Several Google Maps products have the notion of polylines, which in terms of underlying data is basically just a sequence of lat/lng points that might for example manifest in a line drawn on a map. The Google Map developer libraries make use of an encoded polyline format that churns out an ASCII string representing the points making up the polyline. This encoded format is then typically decoded with a built in function of the Google libraries or a function written by a third party that implements the decoding algorithm.

The algorithm for encoding polyline points is described in the Encoded Polyline Algorithm Format document. What *is not* described is the rationale for implementing the algorithm this way, and the significance of each of the individual steps. I'm interested to know whether the thinking/purpose behind implementing the algorithm this way is publicly described anywhere. Two example questions:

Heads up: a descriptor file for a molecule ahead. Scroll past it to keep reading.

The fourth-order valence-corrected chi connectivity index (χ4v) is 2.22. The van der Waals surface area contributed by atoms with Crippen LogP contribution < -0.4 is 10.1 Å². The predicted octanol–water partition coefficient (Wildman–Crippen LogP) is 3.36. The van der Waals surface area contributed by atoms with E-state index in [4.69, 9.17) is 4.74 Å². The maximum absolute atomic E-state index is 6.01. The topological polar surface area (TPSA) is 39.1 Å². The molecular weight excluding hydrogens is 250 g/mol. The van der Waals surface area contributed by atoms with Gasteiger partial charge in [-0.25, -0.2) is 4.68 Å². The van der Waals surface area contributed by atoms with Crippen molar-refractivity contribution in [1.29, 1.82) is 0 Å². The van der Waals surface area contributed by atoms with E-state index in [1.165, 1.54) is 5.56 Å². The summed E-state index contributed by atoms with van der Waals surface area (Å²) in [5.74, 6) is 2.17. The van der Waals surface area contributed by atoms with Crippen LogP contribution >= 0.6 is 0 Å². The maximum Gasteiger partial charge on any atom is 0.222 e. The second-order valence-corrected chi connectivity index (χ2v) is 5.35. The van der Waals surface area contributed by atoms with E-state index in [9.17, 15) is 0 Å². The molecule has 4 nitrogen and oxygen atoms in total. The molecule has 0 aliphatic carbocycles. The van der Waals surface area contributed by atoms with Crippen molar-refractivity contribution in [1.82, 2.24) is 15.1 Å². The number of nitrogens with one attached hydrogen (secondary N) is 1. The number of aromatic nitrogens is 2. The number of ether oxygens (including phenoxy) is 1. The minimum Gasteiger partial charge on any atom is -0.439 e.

- Do some of the steps have a quantifiable impact on compression and how does this impact vary as a function of the delta between points?
- Is the summing of values with ASCII 63 a compatibility hack of some sort?

But just in general, a description to go along with the algorithm explaining *why* the algorithm is implemented the way it is.